Organising in financial call centres
The very rapid growth of call centres has been one of the most striking features of work life in many industrialised countries over the past few years.
Their development has changed the nature of white-collar work for the many people who spend their working days handling telephone calls in these purpose-built units. The old, often comfortably chaotic nature of office life has been replaced with a new discipline in the workplace, imposed by the demands of the automated call distribution (ACD) technology on which call centres are based.
Call centres have already played a considerable part in the restructuring of the banking and financial services sector, in particular by facilitating the development of telephone-based direct banking and insurance.
Call centres are of course not the first or only structural change in the financial industry made possible by technology: the extensive relocation of back office functions which began in the 1960s and 1970s also made use of new technology to restructure banking and insurance operations. However call centres alter the nature of working life in a much more radical way than these previous changes. As a consequence call centres pose particular challenges and difficulties (but also possibilities) for trade unions.
Call centre technology can increase productivity in telephone call handling to an often astonishing degree. Automated call distribution, computer-telephony integration (such as the screen popping of customer information to computer screens) and the use of standard scripts by staff mean that the time taken to deal with calls, and the free time between calls, can be pared to the bare minimum. The technique of predictive dialling (the use of software to dial outbound calls automatically, transferring calls when they are answered to available members of staff) alone enables a days work to be done in an hour, according to one call centre manager.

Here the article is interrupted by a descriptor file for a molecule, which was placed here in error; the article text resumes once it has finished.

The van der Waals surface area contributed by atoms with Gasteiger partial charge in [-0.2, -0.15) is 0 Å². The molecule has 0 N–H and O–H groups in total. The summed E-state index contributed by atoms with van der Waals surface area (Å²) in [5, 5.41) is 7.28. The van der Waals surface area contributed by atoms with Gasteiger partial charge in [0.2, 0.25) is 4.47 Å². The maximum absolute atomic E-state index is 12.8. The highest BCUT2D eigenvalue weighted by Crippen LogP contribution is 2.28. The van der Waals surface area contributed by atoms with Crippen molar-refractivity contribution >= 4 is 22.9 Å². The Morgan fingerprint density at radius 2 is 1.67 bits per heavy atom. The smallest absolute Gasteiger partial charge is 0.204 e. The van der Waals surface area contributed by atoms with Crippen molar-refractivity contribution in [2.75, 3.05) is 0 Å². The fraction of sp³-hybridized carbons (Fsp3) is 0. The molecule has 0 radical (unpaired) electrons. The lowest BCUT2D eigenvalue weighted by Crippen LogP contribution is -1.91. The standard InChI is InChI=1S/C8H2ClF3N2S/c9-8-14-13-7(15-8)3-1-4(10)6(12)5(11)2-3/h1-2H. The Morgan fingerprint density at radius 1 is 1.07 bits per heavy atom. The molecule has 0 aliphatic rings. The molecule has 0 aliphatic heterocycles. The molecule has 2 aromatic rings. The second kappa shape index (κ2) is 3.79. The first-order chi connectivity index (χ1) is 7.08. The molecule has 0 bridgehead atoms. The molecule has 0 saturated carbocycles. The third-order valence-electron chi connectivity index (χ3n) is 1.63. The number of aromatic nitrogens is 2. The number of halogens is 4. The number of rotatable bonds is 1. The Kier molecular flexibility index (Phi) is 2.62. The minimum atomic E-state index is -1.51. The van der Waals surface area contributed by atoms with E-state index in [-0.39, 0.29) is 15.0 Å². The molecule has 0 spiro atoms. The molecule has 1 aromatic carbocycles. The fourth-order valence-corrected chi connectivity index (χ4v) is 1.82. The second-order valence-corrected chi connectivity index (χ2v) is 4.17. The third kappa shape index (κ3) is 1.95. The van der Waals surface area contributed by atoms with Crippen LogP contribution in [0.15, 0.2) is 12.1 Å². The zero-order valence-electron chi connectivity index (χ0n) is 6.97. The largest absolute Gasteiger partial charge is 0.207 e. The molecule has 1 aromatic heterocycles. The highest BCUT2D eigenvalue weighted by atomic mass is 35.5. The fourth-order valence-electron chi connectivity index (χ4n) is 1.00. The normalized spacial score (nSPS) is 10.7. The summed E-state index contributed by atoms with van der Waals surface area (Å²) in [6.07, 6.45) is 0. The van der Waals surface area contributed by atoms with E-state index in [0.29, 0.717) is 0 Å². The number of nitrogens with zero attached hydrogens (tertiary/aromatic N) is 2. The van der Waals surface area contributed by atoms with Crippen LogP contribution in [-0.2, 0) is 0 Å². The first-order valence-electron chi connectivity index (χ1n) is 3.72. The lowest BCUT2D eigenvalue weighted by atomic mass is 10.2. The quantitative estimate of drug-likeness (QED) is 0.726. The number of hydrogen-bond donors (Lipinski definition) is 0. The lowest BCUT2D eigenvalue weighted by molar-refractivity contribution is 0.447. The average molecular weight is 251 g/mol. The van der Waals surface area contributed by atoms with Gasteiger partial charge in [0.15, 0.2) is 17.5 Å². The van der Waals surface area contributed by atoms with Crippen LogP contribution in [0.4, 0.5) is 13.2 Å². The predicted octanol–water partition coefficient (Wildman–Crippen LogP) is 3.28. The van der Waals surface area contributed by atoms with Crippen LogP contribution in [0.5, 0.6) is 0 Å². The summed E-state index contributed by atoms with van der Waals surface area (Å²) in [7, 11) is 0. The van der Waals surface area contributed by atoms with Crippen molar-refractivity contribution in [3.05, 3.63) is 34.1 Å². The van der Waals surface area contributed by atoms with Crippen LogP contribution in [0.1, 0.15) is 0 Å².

This technology-induced efficiency however requires the human agents themselves to submit to a highly controlled work regime. Call centres have evoked comparisons with the sort of assembly-line working in manufacturing associated with Henry Ford and Taylorism. Some have described call centres as the electronic assembly lines of the twenty-first century. The degree of surveillance necessary has also invited unfavourable comparisons, for example with nineteenth century designs for prisons, or even (by one call centre worker) with Roman slave ships: "You feel like you are on a galley boat, being watched, answering calls every thirty seconds, monitored and told off if there are mistakes". [Channel 4 TV (UK), Special Report, broadcast 14.12.99]
As the International Confederation of Free Trade Unions (ICFTU) has pointed out, trade unions ought to find call centres promising areas for recruitment and organisation: "Trade unions need to develop a strategy that aims.. at organising workers in the new call centres. It does not appear to be an impossible mission. The call centres are the modern version of mass production, usually fertile ground for the trade unions. Centres often employ several hundred operators in vast premises " [ICFTU, Call Centres the new assembly lines, 1998]
However, trade unions do have to recognise that the particular culture and management style of call centres means that old forms of organising will not necessarily be effective. Recruiting call centre workers into a trade union, especially where there is a deliberate anti-union strategy from management, is likely to require a combination of good old-fashioned organising techniques and some more contemporary marketing tools.
As this report hopes to demonstrate, there is now a considerable pool of experience among unions around the world to take advantage of.
This report has three main sections:
The report ends with a short conclusion.